My Eataly products were Il Pastaio di Gragnano Vesuvio pasta and San Marzano canned tomatoes, and I couldn’t be happier!

The town of Gragnano was created with pasta on the mind. The salty sea breezes of the Amalfi Coast met the rich air of Mt. Vesuvius, infusing the pasta with a flavor unattainable anywhere else in the country. The shape of my Il Pastaio di Gragnano pasta was “Vesuvio”, a cross between a shell and a short fusilli.

San Marzano tomatoes are regarded by culinary enthusiasts and chefs alike as the best in the world. They prosper in warm climates, such as Campania because they come from an indeterminate vine. These unique plum tomatoes are truly a gastronomic staple in Campania. So much so that the Associazione Verace Pizza Napoletana has actually mandated that a pizza can only be considered a true Neapolitan pizza when San Marzano tomatoes are used.

Growing up in an Italian-American house, our favorite meal of the week always involved a delicious homemade tomato sauce. In my house, long fusilli was our pasta of choice. What a coincidence that Il Pastaio di Gragnano still makes handmade fusilli today, the most characteristic pasta of Gragnano. The unique shape of the Vesuvio pasta is perfect for capturing all of the ingredients in every bite. With this in mind, I decided to sauté hot Italian sausage, onions and garlic in EVOO as a base for the sauce. I added the San Marzano tomatoes and a tad of heavy cream to thicken the sauce. Freshly grated parmigiano reggiano made for the icing on the cake.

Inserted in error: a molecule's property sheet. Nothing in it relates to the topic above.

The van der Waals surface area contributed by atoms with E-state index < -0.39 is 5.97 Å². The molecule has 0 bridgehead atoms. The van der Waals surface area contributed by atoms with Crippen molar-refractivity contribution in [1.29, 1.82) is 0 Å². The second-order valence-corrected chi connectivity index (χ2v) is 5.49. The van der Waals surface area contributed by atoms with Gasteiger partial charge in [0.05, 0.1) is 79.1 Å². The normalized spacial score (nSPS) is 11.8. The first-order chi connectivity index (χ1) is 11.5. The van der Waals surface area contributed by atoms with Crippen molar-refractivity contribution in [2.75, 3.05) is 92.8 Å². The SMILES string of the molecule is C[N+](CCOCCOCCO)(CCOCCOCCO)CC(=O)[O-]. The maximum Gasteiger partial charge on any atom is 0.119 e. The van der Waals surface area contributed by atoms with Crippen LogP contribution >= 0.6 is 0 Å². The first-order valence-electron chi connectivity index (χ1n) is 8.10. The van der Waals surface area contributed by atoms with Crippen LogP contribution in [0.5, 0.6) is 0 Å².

@ItalyFoodies: Join Our Discussion-What’s Your Take

1. What flavor differences can you immediately sense between normal plum tomatoes and San Marzano tomatoes?
2. What is your favorite Italian dish that could be made with both or either of these products?
3. What destination in Campania could you picture yourself eating a bowl of Il Pastaio di Gragnano pasta with a San Marzano sauce?

Christina’s pasta recipe

Read all the entries of the series